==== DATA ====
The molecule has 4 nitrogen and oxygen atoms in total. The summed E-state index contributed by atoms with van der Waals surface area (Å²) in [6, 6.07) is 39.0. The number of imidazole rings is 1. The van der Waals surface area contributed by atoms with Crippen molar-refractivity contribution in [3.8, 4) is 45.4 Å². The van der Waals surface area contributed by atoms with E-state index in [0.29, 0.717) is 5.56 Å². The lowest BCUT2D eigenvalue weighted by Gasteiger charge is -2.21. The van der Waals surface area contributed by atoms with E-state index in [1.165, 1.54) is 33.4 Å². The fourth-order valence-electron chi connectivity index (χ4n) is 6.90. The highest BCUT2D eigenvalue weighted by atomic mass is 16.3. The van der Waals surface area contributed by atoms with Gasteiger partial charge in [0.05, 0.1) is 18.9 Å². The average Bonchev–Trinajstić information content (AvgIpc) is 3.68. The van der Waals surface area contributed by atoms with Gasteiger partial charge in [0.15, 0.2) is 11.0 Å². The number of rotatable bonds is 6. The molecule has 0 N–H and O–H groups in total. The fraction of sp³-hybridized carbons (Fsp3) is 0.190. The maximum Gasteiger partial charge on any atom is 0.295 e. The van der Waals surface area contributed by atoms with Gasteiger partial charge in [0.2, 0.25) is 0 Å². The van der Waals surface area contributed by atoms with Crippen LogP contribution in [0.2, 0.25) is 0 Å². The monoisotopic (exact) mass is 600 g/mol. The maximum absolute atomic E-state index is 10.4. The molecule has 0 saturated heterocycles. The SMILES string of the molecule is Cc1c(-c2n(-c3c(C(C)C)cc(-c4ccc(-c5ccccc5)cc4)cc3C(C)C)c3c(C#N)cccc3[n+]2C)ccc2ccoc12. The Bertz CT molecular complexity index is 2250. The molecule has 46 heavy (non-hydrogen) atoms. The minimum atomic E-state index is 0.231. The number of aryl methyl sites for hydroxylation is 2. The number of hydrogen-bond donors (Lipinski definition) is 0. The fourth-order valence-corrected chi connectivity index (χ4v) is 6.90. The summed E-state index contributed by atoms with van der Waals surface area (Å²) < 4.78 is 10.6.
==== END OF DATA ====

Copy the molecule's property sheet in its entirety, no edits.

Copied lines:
The molecule has 4 nitrogen and oxygen atoms in total. The summed E-state index contributed by atoms with van der Waals surface area (Å²) in [6, 6.07) is 39.0. The number of imidazole rings is 1. The van der Waals surface area contributed by atoms with Crippen molar-refractivity contribution in [3.8, 4) is 45.4 Å². The van der Waals surface area contributed by atoms with E-state index in [0.29, 0.717) is 5.56 Å². The lowest BCUT2D eigenvalue weighted by Gasteiger charge is -2.21. The van der Waals surface area contributed by atoms with E-state index in [1.165, 1.54) is 33.4 Å². The fourth-order valence-electron chi connectivity index (χ4n) is 6.90. The highest BCUT2D eigenvalue weighted by atomic mass is 16.3. The van der Waals surface area contributed by atoms with Gasteiger partial charge in [0.05, 0.1) is 18.9 Å². The average Bonchev–Trinajstić information content (AvgIpc) is 3.68. The van der Waals surface area contributed by atoms with Gasteiger partial charge in [0.15, 0.2) is 11.0 Å². The number of rotatable bonds is 6. The molecule has 0 N–H and O–H groups in total. The fraction of sp³-hybridized carbons (Fsp3) is 0.190. The maximum Gasteiger partial charge on any atom is 0.295 e. The van der Waals surface area contributed by atoms with Gasteiger partial charge in [0.2, 0.25) is 0 Å². The van der Waals surface area contributed by atoms with Crippen LogP contribution in [0.2, 0.25) is 0 Å². The monoisotopic (exact) mass is 600 g/mol. The maximum absolute atomic E-state index is 10.4. The molecule has 0 saturated heterocycles. The SMILES string of the molecule is Cc1c(-c2n(-c3c(C(C)C)cc(-c4ccc(-c5ccccc5)cc4)cc3C(C)C)c3c(C#N)cccc3[n+]2C)ccc2ccoc12. The Bertz CT molecular complexity index is 2250. The molecule has 46 heavy (non-hydrogen) atoms. The minimum atomic E-state index is 0.231. The number of aryl methyl sites for hydroxylation is 2. The number of hydrogen-bond donors (Lipinski definition) is 0. The fourth-order valence-corrected chi connectivity index (χ4v) is 6.90. The summed E-state index contributed by atoms with van der Waals surface area (Å²) < 4.78 is 10.6.